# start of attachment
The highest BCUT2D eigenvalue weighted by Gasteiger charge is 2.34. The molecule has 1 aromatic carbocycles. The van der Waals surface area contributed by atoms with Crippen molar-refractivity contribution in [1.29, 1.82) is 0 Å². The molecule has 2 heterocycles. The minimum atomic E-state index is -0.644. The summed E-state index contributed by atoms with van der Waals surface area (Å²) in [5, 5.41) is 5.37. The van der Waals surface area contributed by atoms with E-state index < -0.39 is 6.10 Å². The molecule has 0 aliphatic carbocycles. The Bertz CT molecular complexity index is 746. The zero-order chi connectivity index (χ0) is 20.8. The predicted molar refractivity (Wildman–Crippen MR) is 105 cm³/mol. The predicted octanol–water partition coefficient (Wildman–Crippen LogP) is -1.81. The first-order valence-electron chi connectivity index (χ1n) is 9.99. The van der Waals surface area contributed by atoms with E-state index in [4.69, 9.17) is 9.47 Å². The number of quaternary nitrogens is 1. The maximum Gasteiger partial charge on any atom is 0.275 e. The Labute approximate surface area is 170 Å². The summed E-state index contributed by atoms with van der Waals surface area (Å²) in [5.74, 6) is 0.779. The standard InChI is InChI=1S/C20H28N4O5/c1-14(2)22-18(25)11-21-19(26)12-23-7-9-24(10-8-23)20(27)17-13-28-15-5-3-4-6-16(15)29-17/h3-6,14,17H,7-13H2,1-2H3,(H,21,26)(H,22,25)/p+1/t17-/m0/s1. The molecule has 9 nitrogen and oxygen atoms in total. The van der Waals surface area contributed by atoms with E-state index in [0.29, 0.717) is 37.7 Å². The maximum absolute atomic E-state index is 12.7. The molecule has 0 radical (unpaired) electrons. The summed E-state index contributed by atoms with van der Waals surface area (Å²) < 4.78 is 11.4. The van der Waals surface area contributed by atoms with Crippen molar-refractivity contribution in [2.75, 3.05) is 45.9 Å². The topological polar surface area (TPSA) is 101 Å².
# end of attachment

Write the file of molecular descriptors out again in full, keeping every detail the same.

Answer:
The highest BCUT2D eigenvalue weighted by Gasteiger charge is 2.34. The molecule has 1 aromatic carbocycles. The van der Waals surface area contributed by atoms with Crippen molar-refractivity contribution in [1.29, 1.82) is 0 Å². The molecule has 2 heterocycles. The minimum atomic E-state index is -0.644. The summed E-state index contributed by atoms with van der Waals surface area (Å²) in [5, 5.41) is 5.37. The van der Waals surface area contributed by atoms with E-state index < -0.39 is 6.10 Å². The molecule has 0 aliphatic carbocycles. The Bertz CT molecular complexity index is 746. The zero-order chi connectivity index (χ0) is 20.8. The predicted molar refractivity (Wildman–Crippen MR) is 105 cm³/mol. The predicted octanol–water partition coefficient (Wildman–Crippen LogP) is -1.81. The first-order valence-electron chi connectivity index (χ1n) is 9.99. The van der Waals surface area contributed by atoms with E-state index in [4.69, 9.17) is 9.47 Å². The number of quaternary nitrogens is 1. The maximum Gasteiger partial charge on any atom is 0.275 e. The Labute approximate surface area is 170 Å². The summed E-state index contributed by atoms with van der Waals surface area (Å²) in [5.74, 6) is 0.779. The standard InChI is InChI=1S/C20H28N4O5/c1-14(2)22-18(25)11-21-19(26)12-23-7-9-24(10-8-23)20(27)17-13-28-15-5-3-4-6-16(15)29-17/h3-6,14,17H,7-13H2,1-2H3,(H,21,26)(H,22,25)/p+1/t17-/m0/s1. The molecule has 9 nitrogen and oxygen atoms in total. The van der Waals surface area contributed by atoms with E-state index in [0.29, 0.717) is 37.7 Å². The maximum absolute atomic E-state index is 12.7. The molecule has 0 radical (unpaired) electrons. The summed E-state index contributed by atoms with van der Waals surface area (Å²) < 4.78 is 11.4. The van der Waals surface area contributed by atoms with Crippen molar-refractivity contribution in [2.75, 3.05) is 45.9 Å². The topological polar surface area (TPSA) is 101 Å².